Consumers can expect all sorts of upcycled products and accessories ranging from seat belt bags and banner bags to pipe benches, pallet tables and diesel drum sofas.
The team will be operating out of pop-up stores and bazaars such as Publika’s monthly Fuyoh Art Bazaar and the likes around Petaling Jaya and Kuala Lumpur.
Having more funding means Biji-Biji Initiative can invest in machinery and tools, which include a milling machine and 3D printer. Some of the funding will also go to marketing and sales.
“We are capitalising on our B2B business and products to reach a larger audience, which is the B2C (business-to-consumer) market,” Rashvin says.
“It’s a good way to test the market for feedback and buy-ins. We want to have our own retail shop in 2016.”
Biji-Biji Initiative’s plan to engage more with the public ties back to its original plan.
“The main idea of Biji-Biji Initiative is to influence and inspire people, to relay a… I hate the word ‘message’, but to relay an idea to Malaysians because we’ve always been concerned about the future and direction,” Azam says.
“So, the idea is to always inspire creativity and accountability because with those, you can head in the right direction.”
Biji-Biji Initiative is also planning to ramp up production of goods while creating more demand.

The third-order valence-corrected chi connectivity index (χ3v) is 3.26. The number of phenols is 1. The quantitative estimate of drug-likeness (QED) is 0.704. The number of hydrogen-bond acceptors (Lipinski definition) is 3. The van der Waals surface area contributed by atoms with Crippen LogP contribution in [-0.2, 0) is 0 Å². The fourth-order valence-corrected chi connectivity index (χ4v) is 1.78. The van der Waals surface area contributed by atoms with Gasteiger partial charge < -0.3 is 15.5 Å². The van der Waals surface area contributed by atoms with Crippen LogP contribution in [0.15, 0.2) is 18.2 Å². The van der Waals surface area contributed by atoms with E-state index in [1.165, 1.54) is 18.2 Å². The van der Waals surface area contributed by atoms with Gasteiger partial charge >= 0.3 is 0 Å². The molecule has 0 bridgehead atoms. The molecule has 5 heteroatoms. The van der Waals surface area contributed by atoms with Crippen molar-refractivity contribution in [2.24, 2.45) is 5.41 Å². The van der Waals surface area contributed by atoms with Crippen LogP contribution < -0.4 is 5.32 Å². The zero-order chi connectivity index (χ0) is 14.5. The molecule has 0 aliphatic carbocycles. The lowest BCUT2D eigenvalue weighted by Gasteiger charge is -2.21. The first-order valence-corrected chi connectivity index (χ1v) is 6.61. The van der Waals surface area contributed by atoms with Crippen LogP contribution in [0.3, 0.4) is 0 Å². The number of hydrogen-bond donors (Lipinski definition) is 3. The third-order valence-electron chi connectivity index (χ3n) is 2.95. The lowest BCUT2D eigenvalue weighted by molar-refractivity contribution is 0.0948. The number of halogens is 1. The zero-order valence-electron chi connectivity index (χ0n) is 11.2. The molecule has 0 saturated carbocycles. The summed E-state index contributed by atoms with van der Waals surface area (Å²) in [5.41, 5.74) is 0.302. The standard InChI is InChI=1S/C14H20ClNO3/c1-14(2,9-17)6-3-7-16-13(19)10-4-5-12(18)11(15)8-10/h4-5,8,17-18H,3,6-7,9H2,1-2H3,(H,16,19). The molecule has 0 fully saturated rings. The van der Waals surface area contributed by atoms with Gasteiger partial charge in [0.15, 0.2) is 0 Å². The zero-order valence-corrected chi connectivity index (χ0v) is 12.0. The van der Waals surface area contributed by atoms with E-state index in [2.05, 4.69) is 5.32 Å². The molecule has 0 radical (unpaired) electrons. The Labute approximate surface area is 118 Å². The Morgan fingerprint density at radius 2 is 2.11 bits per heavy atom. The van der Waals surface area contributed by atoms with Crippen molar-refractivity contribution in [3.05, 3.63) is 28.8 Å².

By mid-2015, it will open a second hub to encourage more people to come to the workshop, explore prototypes and collaborate. For now, the co-founders are tight-lipped about the location of the second workspace but they promise it will be bigger and more accessible.
“Whatever we want to do, it is always very people-centric,” Azam adds.
“‘Biji-Biji’ was chosen because it mean ‘seeds’, which are representative of the cultivation of anything. We aim to cultivate many things, to inspire a culture that is productive and creative.”
As William Blake wrote: “in seed time learn, in harvest teach, in winter enjoy”. The team has planted the seeds — biji-biji — and 2015 looks optimistic for Azam, Rashvin, Gurpreet and Victoria, who share the same vision of cultivating a greener Malaysia.
But they aren’t blinded by their idealism and are serious about sustaining their business in the long term.
“Our primary goal is not money. Our primary goal is to champion the cause that we believe in, which is sustainability, raising awareness on reducing waste and empowering people. But this can only happen if we are profitable,” quips Rashvin.
“Making profit is secondary to the cause but it’s absolutely important. If you are not making money, the whole thing is not going to last, so you have to be profitable.”
This article first appeared in #edGY, The Edge Malaysia Weekly, on January 12 - 18 , 2015.